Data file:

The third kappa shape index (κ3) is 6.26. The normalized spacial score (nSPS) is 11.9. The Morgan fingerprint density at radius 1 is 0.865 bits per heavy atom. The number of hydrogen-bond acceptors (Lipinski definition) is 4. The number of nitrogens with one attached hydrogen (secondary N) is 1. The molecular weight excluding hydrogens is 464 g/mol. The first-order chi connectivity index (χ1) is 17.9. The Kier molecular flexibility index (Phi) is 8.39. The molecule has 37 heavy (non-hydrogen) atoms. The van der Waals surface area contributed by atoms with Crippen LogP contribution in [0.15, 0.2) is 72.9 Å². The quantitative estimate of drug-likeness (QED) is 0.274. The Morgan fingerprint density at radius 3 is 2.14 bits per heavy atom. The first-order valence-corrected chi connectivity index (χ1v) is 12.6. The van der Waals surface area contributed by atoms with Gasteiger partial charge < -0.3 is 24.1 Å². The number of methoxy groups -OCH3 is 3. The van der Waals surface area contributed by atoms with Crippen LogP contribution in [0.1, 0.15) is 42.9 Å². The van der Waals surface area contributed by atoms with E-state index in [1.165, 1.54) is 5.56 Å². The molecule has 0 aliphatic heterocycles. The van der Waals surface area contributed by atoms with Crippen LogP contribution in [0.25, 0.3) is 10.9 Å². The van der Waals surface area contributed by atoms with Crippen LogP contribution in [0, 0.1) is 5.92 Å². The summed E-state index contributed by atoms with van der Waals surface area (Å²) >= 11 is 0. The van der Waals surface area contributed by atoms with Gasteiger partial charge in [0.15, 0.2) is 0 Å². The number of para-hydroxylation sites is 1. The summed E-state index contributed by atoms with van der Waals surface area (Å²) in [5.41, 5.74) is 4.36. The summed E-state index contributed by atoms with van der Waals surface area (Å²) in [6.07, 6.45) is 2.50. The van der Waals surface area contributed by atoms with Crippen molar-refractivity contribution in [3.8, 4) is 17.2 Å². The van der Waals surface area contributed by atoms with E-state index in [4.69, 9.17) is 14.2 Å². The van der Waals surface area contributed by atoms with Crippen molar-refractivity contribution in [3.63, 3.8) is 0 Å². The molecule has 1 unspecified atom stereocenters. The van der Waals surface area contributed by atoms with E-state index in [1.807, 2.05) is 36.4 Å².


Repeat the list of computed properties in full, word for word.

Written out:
The third kappa shape index (κ3) is 6.26. The normalized spacial score (nSPS) is 11.9. The Morgan fingerprint density at radius 1 is 0.865 bits per heavy atom. The number of hydrogen-bond acceptors (Lipinski definition) is 4. The number of nitrogens with one attached hydrogen (secondary N) is 1. The molecular weight excluding hydrogens is 464 g/mol. The first-order chi connectivity index (χ1) is 17.9. The Kier molecular flexibility index (Phi) is 8.39. The molecule has 37 heavy (non-hydrogen) atoms. The van der Waals surface area contributed by atoms with Crippen LogP contribution in [0.15, 0.2) is 72.9 Å². The quantitative estimate of drug-likeness (QED) is 0.274. The Morgan fingerprint density at radius 3 is 2.14 bits per heavy atom. The first-order valence-corrected chi connectivity index (χ1v) is 12.6. The van der Waals surface area contributed by atoms with Gasteiger partial charge < -0.3 is 24.1 Å². The number of methoxy groups -OCH3 is 3. The van der Waals surface area contributed by atoms with Crippen LogP contribution in [0.1, 0.15) is 42.9 Å². The van der Waals surface area contributed by atoms with E-state index in [1.165, 1.54) is 5.56 Å². The molecule has 0 aliphatic heterocycles. The van der Waals surface area contributed by atoms with Crippen LogP contribution in [0.25, 0.3) is 10.9 Å². The van der Waals surface area contributed by atoms with Crippen LogP contribution in [0, 0.1) is 5.92 Å². The summed E-state index contributed by atoms with van der Waals surface area (Å²) >= 11 is 0. The van der Waals surface area contributed by atoms with Gasteiger partial charge in [0.15, 0.2) is 0 Å². The number of para-hydroxylation sites is 1. The summed E-state index contributed by atoms with van der Waals surface area (Å²) in [5.41, 5.74) is 4.36. The summed E-state index contributed by atoms with van der Waals surface area (Å²) in [6.07, 6.45) is 2.50. The van der Waals surface area contributed by atoms with Crippen molar-refractivity contribution in [3.8, 4) is 17.2 Å². The van der Waals surface area contributed by atoms with E-state index in [4.69, 9.17) is 14.2 Å². The van der Waals surface area contributed by atoms with Crippen molar-refractivity contribution in [3.63, 3.8) is 0 Å². The molecule has 1 unspecified atom stereocenters. The van der Waals surface area contributed by atoms with E-state index in [1.807, 2.05) is 36.4 Å².